Cancer cells are constantly being selected for survival and proliferation. During this process, tumor cells often co-opt basic physiological mechanisms to protect themselves from toxic chemotherapy. Of these mechanisms, the one that is most commonly encountered in laboratory studies is the increased cellular efflux of a broad class of cytotoxic drugs that is mediated by a family of energy-dependent transporters, known as ATP-binding cassette (ABC) proteins. Although 48 human ABC transporters have been described, only a handful are likely to be involved in drug resistance. These include P-glycoprotein (Pgp), the multidrug resistance associated protein (MRP), and the breast cancer resistance protein (BCRP), also termed ABCG2. In this chapter, we will provide an overview of the general structural and mechanistic features of the human ABC transporters thought to be involved in multidrug resistance in cancer cells. These transporters can no longer be understood only as candidate drug targets for overcoming multidrug resistance. Rather, these transporters are involved in multiple normal tissues in protection from drugs and xenobiotics. These include the blood brain barrier, oral bioavailability of drugs and xenobiotics through expression of transporters in the GI tract, drug disposition, and fetal protection through expression at the maternal-fetal barrier. We describe emerging information related to their potential role in drug and xenobiotic resistance and argue that studies of this drug resistance mechanism should continue in the laboratory and in the clinic.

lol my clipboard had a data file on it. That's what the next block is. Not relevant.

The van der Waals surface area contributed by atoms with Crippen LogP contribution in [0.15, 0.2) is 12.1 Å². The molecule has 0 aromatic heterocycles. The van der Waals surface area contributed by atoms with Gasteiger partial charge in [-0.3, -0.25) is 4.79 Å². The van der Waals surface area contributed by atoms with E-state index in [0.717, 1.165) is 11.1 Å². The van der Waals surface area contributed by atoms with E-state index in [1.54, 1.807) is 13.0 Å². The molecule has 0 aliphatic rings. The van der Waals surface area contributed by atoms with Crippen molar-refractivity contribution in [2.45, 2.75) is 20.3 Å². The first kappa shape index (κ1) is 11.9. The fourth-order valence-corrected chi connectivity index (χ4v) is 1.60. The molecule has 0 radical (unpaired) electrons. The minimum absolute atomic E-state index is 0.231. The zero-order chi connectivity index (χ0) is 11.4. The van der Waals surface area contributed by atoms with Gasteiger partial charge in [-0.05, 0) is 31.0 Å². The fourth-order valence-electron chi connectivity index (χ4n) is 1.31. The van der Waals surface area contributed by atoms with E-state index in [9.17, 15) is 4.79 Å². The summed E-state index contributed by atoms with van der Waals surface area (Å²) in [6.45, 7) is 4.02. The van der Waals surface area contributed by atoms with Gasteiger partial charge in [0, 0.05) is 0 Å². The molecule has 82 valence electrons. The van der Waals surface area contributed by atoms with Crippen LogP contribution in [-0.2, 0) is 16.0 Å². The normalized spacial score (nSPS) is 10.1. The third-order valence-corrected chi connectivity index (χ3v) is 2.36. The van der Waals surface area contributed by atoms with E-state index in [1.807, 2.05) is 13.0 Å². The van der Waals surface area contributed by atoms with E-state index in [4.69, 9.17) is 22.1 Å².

- ABC transporter
- Drug resistance
- Drug transporters
ASJC Scopus subject areas
- Pharmacology, Toxicology and Pharmaceutics(all)
- Biochemistry, Genetics and Molecular Biology(all)